On Tuesday, Twitter announced that Elon Musk, CEO of SpaceX and Tesla, would be joining its board of directors. The news comes a day after he bought more than 9 percent of the company’s stock. Parag Agrawal, the company’s CEO, tweeted: “Through conversations with Elon in recent weeks, it became clear to us that he would bring great value to our Board.” But Musk’s worrisome track record of using social media irresponsibly should raise huge questions about whether, as a member of the board, he’ll ensure that the platform cracks down on the potentially deadly disinformation that threatens our country.
Musk’s worrisome track record of using social media irresponsibly should raise huge questions.
We have tons of evidence by now about the dangers of allowing people to tweet irresponsibly. Just look at how a single tweet by former President Donald Trump seems to have been interpreted by his followers of him as a call to storm the Capitol in January 2021, the way Russians used social media to influence the 2016 election and how coronavirus vaccine misinformation has spread virulently on social media. Social networks now face enormously difficult decisions about how to police their platforms to solve these problems of violence and misinformation. So it’s essential that they have incredibly responsible and civic-minded people at their helms.
Musk, however, has proven himself to be anything but responsible and civic-minded. Take a look at his own behavior from him on Twitter. In 2018, he was sued by the Securities and Exchange Commission for tweeting that he had “funding secured” for Tesla to become a private company. The SEC accused him of misleading the market (a claim Musk denied). As part of his 2019 settlement with the commission, Musk’s tweets about many aspects of his company now have to be vetoed by lawyers before he posts them. It’s an agreement that the SEC has accused Musk of violating repeatedly.
He has also used social media to spread vaccine and Covid misinformation in the past. Although he now says he’s vaccinated and told Time magazine that “the science is unequivocal,” he said in a September 2020 interview on New York Times journalist Kara Swisher’s “Sway” podcast that he wouldn’t get vaccinated and downplayed the severity of the virus .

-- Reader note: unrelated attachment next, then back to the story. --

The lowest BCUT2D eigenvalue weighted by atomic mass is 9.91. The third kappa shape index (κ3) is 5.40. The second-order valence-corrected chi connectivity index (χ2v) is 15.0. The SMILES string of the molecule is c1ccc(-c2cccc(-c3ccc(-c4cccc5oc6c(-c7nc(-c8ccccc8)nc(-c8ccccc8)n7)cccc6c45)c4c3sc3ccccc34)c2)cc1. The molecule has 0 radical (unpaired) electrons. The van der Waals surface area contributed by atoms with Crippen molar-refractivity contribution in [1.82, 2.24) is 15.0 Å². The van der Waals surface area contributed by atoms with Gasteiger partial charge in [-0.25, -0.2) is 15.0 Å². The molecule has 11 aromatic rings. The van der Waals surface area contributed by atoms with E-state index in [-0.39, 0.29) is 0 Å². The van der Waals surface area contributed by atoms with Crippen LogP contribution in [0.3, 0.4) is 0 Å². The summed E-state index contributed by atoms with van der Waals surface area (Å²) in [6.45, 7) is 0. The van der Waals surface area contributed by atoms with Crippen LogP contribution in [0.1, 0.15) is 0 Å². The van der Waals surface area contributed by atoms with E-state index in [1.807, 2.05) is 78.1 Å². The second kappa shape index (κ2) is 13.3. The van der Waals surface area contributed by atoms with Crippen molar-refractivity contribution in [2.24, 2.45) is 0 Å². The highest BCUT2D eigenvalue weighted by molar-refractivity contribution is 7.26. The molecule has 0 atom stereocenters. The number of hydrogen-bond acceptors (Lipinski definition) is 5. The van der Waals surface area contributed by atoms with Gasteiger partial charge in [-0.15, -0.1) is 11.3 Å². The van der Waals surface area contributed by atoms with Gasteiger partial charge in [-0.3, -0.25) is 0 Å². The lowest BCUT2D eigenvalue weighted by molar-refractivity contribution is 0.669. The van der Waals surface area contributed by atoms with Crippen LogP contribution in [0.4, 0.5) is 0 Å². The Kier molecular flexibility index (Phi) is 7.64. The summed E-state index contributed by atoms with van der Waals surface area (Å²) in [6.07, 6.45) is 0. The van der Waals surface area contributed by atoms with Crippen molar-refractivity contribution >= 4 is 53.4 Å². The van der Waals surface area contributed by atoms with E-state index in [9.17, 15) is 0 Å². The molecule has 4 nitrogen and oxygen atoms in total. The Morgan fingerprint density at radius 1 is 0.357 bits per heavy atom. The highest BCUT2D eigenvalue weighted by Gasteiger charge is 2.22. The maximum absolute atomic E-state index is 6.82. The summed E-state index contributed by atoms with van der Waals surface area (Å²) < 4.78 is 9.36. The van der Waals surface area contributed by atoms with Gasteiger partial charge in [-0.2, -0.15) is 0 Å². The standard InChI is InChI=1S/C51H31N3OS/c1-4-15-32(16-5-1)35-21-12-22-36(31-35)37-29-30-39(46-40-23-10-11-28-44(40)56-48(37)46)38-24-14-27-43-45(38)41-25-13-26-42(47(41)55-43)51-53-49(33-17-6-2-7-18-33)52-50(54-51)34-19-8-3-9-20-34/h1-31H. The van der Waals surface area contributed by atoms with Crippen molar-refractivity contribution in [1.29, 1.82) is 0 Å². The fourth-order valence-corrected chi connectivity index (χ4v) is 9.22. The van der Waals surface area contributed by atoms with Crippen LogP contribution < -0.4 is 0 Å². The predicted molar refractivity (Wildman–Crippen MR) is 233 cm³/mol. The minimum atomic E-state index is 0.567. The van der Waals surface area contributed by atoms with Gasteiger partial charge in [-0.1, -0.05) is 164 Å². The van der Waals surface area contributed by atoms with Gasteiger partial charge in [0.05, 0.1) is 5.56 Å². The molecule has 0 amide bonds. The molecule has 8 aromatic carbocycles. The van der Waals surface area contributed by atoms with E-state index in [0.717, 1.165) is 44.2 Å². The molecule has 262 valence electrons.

While he’s not the only person who has turned from Covid skepticism to acknowledge science, consider that he retweetted an anti-vaxx meme as recently as December. It’s downright scary that someone who has used social media so irresponsibly that he isn’t trusted to tweet without professional supervision will now be in a position to help determine what others do on Twitter. And there’s already reason to believe that Musk will take a laissez-faire approach to moderating problematic content. On March 25 I tweeted “Free speech is essential to a functioning democracy” and polled Twitter users about whether they “believe Twitter rigorously adheres to this principle.”
There’s also reason for us to question Musk’s commitment to the greater public good more broadly.
Seventy percent of the more than 2 million accounts that responded answered “No.” But, as we have already seen, so-called free speech can have deadly consequences. Law professor Danielle Keats Citron points out in her book “Hate Crimes in Cyberspace” that our government restricts speech for many reasons, including in certain cases of threats and speech that facilitates crimes. Social networks need to do the same to protect us from violence and disinformation about topics like our health and elections — especially since most Twitter users, according to a Pew Research Center study, regularly get their news on the platform. It’s astonishing to think that a member of the board of one of the world’s largest social networks doesn’t appreciate this.
There’s also reason for us to question Musk’s commitment to the greater public good more broadly. In response to criticism that he hasn’t paid his fair share of taxes, he tweeted in November: “Much is made lately of unrealized gains being a means of tax avoidance, so I propose selling 10% of my Tesla stock. Do you support this?” and he added a “Yes” or “No” poll. He has also publicly questioned the value of contributing to the World Food Program to fight hunger, leading one expert to like his behavior from him to that of a troll. This is deeply concerning, given that one of Musk’s important roles on Twitter’s board will be to look out for the welfare of vulnerable users who enjoy far fewer privileges than he does.
As we head into another presidential election and are seeing the spread of another Covid subvariant, it’s more important than ever to ensure that social media doesn’t continue to promote violence or misinformation. It’s astounding that Twitter would call on someone like Musk to help oversee a company that urgently needs to crack down on the very kinds of bad behavior that he himself has been responsible for on its platform.
George is Digismak’s reported cum editor with 13 years of experience in Journalism